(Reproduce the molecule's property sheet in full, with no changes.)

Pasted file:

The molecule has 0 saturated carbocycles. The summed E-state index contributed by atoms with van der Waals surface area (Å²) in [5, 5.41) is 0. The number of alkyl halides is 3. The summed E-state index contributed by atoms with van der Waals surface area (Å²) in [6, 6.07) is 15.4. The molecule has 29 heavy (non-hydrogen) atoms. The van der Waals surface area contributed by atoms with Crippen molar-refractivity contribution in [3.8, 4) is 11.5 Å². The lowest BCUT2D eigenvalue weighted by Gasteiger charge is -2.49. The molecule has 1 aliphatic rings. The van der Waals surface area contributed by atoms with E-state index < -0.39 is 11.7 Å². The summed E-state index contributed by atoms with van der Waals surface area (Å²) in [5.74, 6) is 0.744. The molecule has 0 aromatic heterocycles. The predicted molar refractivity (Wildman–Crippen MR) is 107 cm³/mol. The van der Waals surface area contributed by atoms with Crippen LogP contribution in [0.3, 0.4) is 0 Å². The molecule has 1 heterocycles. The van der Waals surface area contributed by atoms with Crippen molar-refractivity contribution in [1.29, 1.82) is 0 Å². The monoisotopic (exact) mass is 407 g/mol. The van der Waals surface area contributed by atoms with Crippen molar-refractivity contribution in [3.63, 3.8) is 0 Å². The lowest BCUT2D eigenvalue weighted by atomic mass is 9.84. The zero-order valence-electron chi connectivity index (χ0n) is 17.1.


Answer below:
The molecule has 0 saturated carbocycles. The summed E-state index contributed by atoms with van der Waals surface area (Å²) in [5, 5.41) is 0. The number of alkyl halides is 3. The summed E-state index contributed by atoms with van der Waals surface area (Å²) in [6, 6.07) is 15.4. The molecule has 29 heavy (non-hydrogen) atoms. The van der Waals surface area contributed by atoms with Crippen molar-refractivity contribution in [3.8, 4) is 11.5 Å². The lowest BCUT2D eigenvalue weighted by Gasteiger charge is -2.49. The molecule has 1 aliphatic rings. The van der Waals surface area contributed by atoms with E-state index < -0.39 is 11.7 Å². The summed E-state index contributed by atoms with van der Waals surface area (Å²) in [5.74, 6) is 0.744. The molecule has 0 aromatic heterocycles. The predicted molar refractivity (Wildman–Crippen MR) is 107 cm³/mol. The van der Waals surface area contributed by atoms with Crippen LogP contribution in [0.3, 0.4) is 0 Å². The molecule has 1 heterocycles. The van der Waals surface area contributed by atoms with Crippen molar-refractivity contribution in [1.29, 1.82) is 0 Å². The monoisotopic (exact) mass is 407 g/mol. The van der Waals surface area contributed by atoms with Crippen molar-refractivity contribution in [3.63, 3.8) is 0 Å². The lowest BCUT2D eigenvalue weighted by atomic mass is 9.84. The zero-order valence-electron chi connectivity index (χ0n) is 17.1.